Associate professor, University of Illinois, Urbana, Ill.
Graduate research assistant, University of IllinoisOak Ridge National Laboratory, UrbanaOak Ridge, Ill.Tenn.
Environmental engineer, Construction Engineering Research U.S. Army Corps of Engineers, Champaign, Ill.
Pages: 18 Published: Jan 1981
The techniques generally applicable to environmental impact analysis fall short of effective predictive capacity because of incomplete data bases and the lack of procedures for systematic data analysis to maximize data utility. To overcome these difficulties, the Construction Engineering Research Laboratory of the Department of the Army has developed a computer-based environmental impact analysis system. As part of this continuing activity, the Environmental Impact Computer System (EICS) has been used as a basis for development of a detailed subprogram for predicting impacts on aquatic ecosystems. The EICS system is based on the development of methodology for determination of rational threshold values (RTV). RTV includes indexes of both structural and functional community conditions that are integrated into a decision algorithm. Data for community parameters are obtained from readily available resources [STORET, National Pollution Discharge Elimination System (NPDES) permit reporting, and other state and federal water-quality monitoring efforts], system subprograms that provide population predictions based on state-of-the-art population models, and actual field data. The protocols described include interactive, real-time manipulation of data based on site-specific information. The application of these protocols provides a new dimension in impact analysis methodology. Ecosystem-specific threshold levels can be set, and impacts caused by alternatives can be evaluated efficiently and economically. This paper summarizes aquatic ecosystem RTV analysis procedures, discusses feasibility of application, and provides a sound quantitative approach to priority ordering of community parameters for aquatic ecosystem impact analysis.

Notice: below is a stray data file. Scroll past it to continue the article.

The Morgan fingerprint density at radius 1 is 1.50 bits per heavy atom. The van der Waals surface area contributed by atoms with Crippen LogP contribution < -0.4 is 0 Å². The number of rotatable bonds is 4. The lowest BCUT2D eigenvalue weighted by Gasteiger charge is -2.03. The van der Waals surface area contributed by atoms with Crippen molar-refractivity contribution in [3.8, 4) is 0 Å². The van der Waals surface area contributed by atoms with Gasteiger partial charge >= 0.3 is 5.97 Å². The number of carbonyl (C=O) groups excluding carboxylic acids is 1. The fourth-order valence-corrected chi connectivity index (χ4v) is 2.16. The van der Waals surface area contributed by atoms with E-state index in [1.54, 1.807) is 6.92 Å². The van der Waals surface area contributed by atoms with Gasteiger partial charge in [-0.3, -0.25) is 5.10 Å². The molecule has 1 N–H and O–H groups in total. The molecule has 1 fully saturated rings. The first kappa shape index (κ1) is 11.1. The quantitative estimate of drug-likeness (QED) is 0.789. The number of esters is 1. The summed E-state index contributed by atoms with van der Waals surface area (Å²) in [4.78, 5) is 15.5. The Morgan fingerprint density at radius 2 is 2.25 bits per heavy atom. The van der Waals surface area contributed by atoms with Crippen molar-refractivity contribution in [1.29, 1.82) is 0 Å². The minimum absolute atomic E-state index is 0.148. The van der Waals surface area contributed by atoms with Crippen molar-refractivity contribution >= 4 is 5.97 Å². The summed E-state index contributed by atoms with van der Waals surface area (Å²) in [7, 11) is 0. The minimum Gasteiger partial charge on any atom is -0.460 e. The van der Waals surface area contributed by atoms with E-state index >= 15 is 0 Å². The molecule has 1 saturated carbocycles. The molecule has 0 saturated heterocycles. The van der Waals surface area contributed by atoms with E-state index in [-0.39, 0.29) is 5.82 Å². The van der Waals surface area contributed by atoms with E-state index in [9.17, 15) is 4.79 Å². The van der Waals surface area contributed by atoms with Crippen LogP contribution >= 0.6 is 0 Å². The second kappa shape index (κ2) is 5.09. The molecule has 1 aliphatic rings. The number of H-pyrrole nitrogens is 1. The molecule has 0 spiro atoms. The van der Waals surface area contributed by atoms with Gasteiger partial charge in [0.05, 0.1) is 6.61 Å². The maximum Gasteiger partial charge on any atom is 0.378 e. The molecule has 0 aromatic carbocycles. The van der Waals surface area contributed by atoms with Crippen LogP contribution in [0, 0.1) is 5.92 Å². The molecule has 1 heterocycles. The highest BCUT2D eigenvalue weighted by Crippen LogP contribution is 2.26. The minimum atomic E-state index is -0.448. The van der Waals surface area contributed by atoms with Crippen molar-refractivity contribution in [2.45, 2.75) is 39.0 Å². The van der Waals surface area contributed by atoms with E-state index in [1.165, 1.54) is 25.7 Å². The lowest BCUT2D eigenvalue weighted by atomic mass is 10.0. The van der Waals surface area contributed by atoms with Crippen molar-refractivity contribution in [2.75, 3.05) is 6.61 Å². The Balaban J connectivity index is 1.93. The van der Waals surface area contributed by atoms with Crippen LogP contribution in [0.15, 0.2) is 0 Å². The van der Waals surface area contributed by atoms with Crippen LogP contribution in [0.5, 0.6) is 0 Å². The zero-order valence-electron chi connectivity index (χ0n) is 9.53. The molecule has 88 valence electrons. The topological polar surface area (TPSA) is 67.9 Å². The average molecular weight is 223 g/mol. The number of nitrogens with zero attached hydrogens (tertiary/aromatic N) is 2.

impact analysis, aquatic ecosystems, population modeling, monitoring, impact mitigation, ecology, effluents, aquatic organisms
Paper ID: STP27630S